Oh what a great project! Sounds fun. First, think about getting less than 100 stories, or else making sure that each story is pretty short. Honestly, I’d go for maybe 10 stories. How long do you want your finished video to be? With 100 stories, it would be over an hour and a half even if each story was only given one minute. To REALLY tell a complex story well, you need AT LEAST 3-4 minutes on video.
    The first thing you need to do is find your stories. Get on the phone. Call places where awesome things can happen, like medical wards, drug rehab, other types of rehab like physical therapy, call places that help the poor or homeless. Call places that help people, sick children, counseling places, charitable organizations, church groups, etc. Tell them what you are looking for and ask if they know any. Call local newspapers or any radio stations that might do reporting and ask to speak to some of the reporters about stories they have done in the past or places where you might find good stories. Advertise in the classifieds. If you do all of this, you will havelots of stories to choose from. Choose the most compelling and then do your video!

  7. I’ve been looking for information on documentary film making. Thanks for this post.

    For months I’ve been stuck on where I needed to start and how to go about they whole thing. I’ve searched online and read plenty articles on making a documentary style video. But none really helped that much. Most of them were vague.

    I think what makes this article much better than any material I’ve read on documentary film making is that you gave a very detailed description of what exactly goes into doing good preproduction. Most of the posts I’ve read online on the subject simple just mentioned ‘research’ and rarely go into any detail or depth as you have here. Thanks again for the post.

  8. Hi Henry.
    I am so glad this post helped you out. I really appreciate your taking the time to leave me such a nice comment. Documentary film making is SO MUCH FUN and I encourage everybody to do it. If you ever need more help, please do not hesitate to drop me a line. I could give you advice and experiences of documentary making all day long and never get bored. Planning is certainly important but in documentary making, being flexible and going with the flow is essential. If you have any questions, or want me to write other articles, please just let me know what you want covered and I will see what I can do! Good luck Henry. Keep in touch.

  9. Thank you son much Lorraine. I’ve signed up to your free home study course as well.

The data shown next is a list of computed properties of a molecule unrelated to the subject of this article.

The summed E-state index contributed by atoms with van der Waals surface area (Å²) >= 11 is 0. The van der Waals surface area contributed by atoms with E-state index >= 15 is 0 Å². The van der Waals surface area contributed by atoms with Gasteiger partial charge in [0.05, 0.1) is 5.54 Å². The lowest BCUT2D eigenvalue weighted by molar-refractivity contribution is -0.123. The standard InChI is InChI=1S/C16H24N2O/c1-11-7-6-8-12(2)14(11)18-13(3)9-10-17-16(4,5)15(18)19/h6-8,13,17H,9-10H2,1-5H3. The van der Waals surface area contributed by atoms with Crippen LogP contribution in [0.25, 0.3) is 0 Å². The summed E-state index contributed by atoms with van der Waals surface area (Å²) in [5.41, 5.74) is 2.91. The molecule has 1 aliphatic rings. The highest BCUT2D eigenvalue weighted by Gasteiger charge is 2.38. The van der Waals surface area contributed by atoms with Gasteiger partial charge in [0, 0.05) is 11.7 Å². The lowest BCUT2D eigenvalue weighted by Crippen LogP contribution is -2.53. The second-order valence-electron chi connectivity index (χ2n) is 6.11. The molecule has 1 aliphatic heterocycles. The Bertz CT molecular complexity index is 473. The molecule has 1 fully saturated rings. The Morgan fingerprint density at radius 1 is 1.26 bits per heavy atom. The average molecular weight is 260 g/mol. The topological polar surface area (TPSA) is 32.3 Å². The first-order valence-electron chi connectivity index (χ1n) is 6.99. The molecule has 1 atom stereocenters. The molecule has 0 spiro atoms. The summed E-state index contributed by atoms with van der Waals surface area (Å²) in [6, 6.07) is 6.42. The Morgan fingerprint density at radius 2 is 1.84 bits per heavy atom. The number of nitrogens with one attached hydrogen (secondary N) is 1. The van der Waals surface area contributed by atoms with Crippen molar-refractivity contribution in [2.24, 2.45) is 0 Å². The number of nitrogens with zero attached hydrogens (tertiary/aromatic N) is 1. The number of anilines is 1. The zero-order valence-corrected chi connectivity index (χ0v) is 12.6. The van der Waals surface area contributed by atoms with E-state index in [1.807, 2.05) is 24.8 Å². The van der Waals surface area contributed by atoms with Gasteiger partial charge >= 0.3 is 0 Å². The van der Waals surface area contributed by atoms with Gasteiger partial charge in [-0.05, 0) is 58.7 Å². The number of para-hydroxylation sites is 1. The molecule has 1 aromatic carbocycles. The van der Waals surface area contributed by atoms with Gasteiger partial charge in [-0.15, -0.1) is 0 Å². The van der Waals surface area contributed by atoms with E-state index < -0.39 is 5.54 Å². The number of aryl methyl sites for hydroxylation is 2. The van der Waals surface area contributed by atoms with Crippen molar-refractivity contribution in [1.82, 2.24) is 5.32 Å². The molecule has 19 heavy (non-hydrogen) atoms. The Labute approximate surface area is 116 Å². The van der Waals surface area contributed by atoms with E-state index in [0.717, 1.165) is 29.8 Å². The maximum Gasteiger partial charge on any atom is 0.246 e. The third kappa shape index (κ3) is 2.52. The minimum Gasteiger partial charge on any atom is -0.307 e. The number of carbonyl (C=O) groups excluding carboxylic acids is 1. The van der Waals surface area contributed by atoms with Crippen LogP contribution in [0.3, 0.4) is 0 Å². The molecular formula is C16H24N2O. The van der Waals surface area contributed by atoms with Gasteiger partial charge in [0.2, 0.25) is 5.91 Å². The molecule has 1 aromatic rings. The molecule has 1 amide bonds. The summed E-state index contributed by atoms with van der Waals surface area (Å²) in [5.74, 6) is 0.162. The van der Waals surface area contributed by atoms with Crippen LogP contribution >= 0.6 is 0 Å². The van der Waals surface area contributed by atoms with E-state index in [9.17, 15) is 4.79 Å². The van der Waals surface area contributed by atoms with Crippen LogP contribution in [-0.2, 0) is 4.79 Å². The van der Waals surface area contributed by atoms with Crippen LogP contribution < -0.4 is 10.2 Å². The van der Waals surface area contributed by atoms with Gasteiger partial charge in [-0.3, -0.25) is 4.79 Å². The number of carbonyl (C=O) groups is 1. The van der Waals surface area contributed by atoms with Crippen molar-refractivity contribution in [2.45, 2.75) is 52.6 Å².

10. Great, Henry. Thanks. I hope you enjoy it. I do not talk a lot about making documentaries in the home study course but all video production is related really even if it seems totally different! Good luck. keep in touch.
    Thanks Lorraine

  11. please i love you guys to help me cause this is the first project i will be handelling.I don’t really know how to start so i need the tips from you guys,thanks a million.

  12. Hi Sambek

    You are welcome. If you are making a doc, then the ideas in this article can get your started. If you need more help, please contact me personally thru the contact us button.

  13. Hi Lorraine

    I have just stumbled across yur website and think t’s great!. I am starting a video training course over here in the UK and hope to get enough coaching to get my first documentary completed. Have you thought of doing a home study course just on documenatry making? Judging by the responses I’ve seen here there would be many people who would be interested. Having made a documentary I’m assuming You Tube is the best place to show it off. Are there any other specialist sites that cater just for documenatry shows – I fear mine would get lost in the millions of video clips on You Tube, Plus I will be filming in HD and I don’t want to down grade it all to a hazy mush that I tend to view on You Tube. Please keep writing more articles on documenatries, it will keep me inspired to do my bit to record humanity in its many varied forms!

    Simon Bradford, UK

  14. Hi Simon.
    I am so glad you found my site! I am working on a home study course on generalized video making but perhaps I should do one on documentary making. Actually, what I need to do is go make a doc myself! I was itching to cover the health care debate here in the US because the media did it so POORLY but that is another subject.
    You tube is one place online to show your work but it is not the only by any stretch of the imagination.
    I would be happy to write more articles on this subject. Do you have any specific questions or issues?
    Good luck. Documentary making is the greatest if you ask me.

  15. hi Lorraine, i’m working on a biographical documentary and i have some challenges drawing up questions. can you help with these, please…

  16. Hi Ronke,
    Interviewing someone is like having a conversation with them but you make sure to let them do the vast majority of talking! Ask them broad based, open ended questions like, “Tell me all about your experience.” Listen carefully to what they say. Keep saying things like, “Tell more more,” or, “How did you feel about that?” or, “Why do you think that happened?” or, “What happened next?”
    Questions like that lead them to talk. Learn as much as you can about the person beforehand. I often knew all the answers to the questions I was asking but I asked them anyway because that told the story.
    I hope this helps. Happy video making!

  17. Hi Lorraine